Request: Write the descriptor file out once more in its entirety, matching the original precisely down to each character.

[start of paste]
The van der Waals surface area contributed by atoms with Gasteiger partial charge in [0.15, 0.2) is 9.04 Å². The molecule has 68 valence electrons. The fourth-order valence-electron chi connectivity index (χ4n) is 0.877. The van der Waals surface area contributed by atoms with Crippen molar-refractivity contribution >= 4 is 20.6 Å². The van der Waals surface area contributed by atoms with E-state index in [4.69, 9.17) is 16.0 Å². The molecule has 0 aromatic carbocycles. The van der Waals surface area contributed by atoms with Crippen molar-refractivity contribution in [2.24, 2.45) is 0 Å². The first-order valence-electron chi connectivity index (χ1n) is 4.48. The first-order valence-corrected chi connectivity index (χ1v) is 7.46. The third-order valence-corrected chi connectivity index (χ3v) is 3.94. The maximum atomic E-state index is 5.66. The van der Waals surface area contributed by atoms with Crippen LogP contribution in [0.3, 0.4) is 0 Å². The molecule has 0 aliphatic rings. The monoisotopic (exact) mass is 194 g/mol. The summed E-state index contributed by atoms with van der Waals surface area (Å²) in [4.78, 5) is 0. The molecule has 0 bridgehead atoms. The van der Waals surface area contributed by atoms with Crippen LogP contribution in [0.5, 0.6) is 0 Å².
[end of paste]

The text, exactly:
The van der Waals surface area contributed by atoms with Gasteiger partial charge in [0.15, 0.2) is 9.04 Å². The molecule has 68 valence electrons. The fourth-order valence-electron chi connectivity index (χ4n) is 0.877. The van der Waals surface area contributed by atoms with Crippen molar-refractivity contribution >= 4 is 20.6 Å². The van der Waals surface area contributed by atoms with E-state index in [4.69, 9.17) is 16.0 Å². The molecule has 0 aromatic carbocycles. The van der Waals surface area contributed by atoms with Crippen molar-refractivity contribution in [2.24, 2.45) is 0 Å². The first-order valence-electron chi connectivity index (χ1n) is 4.48. The first-order valence-corrected chi connectivity index (χ1v) is 7.46. The third-order valence-corrected chi connectivity index (χ3v) is 3.94. The maximum atomic E-state index is 5.66. The van der Waals surface area contributed by atoms with Crippen LogP contribution in [0.3, 0.4) is 0 Å². The molecule has 0 aliphatic rings. The monoisotopic (exact) mass is 194 g/mol. The summed E-state index contributed by atoms with van der Waals surface area (Å²) in [4.78, 5) is 0. The molecule has 0 bridgehead atoms. The van der Waals surface area contributed by atoms with Crippen LogP contribution in [0.5, 0.6) is 0 Å².